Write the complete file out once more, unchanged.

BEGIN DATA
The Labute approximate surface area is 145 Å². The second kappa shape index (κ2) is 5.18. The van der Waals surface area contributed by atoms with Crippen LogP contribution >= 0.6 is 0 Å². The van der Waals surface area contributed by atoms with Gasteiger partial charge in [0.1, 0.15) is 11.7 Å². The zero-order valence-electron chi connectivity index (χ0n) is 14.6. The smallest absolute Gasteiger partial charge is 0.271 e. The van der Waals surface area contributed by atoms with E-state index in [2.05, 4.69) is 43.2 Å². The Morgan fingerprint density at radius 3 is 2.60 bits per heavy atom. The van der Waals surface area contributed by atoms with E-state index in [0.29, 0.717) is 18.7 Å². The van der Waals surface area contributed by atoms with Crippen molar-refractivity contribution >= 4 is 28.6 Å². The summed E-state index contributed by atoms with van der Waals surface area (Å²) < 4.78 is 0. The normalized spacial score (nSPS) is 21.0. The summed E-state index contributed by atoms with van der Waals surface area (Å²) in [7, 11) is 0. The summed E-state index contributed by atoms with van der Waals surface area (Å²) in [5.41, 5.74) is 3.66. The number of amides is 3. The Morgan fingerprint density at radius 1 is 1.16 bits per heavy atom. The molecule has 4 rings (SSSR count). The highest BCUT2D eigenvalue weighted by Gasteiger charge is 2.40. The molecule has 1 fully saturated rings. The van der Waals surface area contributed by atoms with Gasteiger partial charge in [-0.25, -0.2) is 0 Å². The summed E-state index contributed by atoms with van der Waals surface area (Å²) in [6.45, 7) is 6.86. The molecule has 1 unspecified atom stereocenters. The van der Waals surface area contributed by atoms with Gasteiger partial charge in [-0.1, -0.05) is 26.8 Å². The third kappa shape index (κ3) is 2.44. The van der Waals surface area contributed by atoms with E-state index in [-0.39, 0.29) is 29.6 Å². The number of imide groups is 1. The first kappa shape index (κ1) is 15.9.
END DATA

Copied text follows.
The Labute approximate surface area is 145 Å². The second kappa shape index (κ2) is 5.18. The van der Waals surface area contributed by atoms with Crippen LogP contribution >= 0.6 is 0 Å². The van der Waals surface area contributed by atoms with Gasteiger partial charge in [0.1, 0.15) is 11.7 Å². The zero-order valence-electron chi connectivity index (χ0n) is 14.6. The smallest absolute Gasteiger partial charge is 0.271 e. The van der Waals surface area contributed by atoms with E-state index in [2.05, 4.69) is 43.2 Å². The Morgan fingerprint density at radius 3 is 2.60 bits per heavy atom. The van der Waals surface area contributed by atoms with E-state index in [0.29, 0.717) is 18.7 Å². The van der Waals surface area contributed by atoms with Crippen molar-refractivity contribution >= 4 is 28.6 Å². The summed E-state index contributed by atoms with van der Waals surface area (Å²) < 4.78 is 0. The normalized spacial score (nSPS) is 21.0. The summed E-state index contributed by atoms with van der Waals surface area (Å²) in [7, 11) is 0. The summed E-state index contributed by atoms with van der Waals surface area (Å²) in [5.41, 5.74) is 3.66. The number of amides is 3. The Morgan fingerprint density at radius 1 is 1.16 bits per heavy atom. The molecule has 4 rings (SSSR count). The highest BCUT2D eigenvalue weighted by Gasteiger charge is 2.40. The molecule has 1 fully saturated rings. The van der Waals surface area contributed by atoms with Gasteiger partial charge in [-0.25, -0.2) is 0 Å². The summed E-state index contributed by atoms with van der Waals surface area (Å²) in [6.45, 7) is 6.86. The molecule has 1 unspecified atom stereocenters. The van der Waals surface area contributed by atoms with Gasteiger partial charge in [-0.1, -0.05) is 26.8 Å². The third kappa shape index (κ3) is 2.44. The van der Waals surface area contributed by atoms with E-state index in [-0.39, 0.29) is 29.6 Å². The number of imide groups is 1. The first kappa shape index (κ1) is 15.9.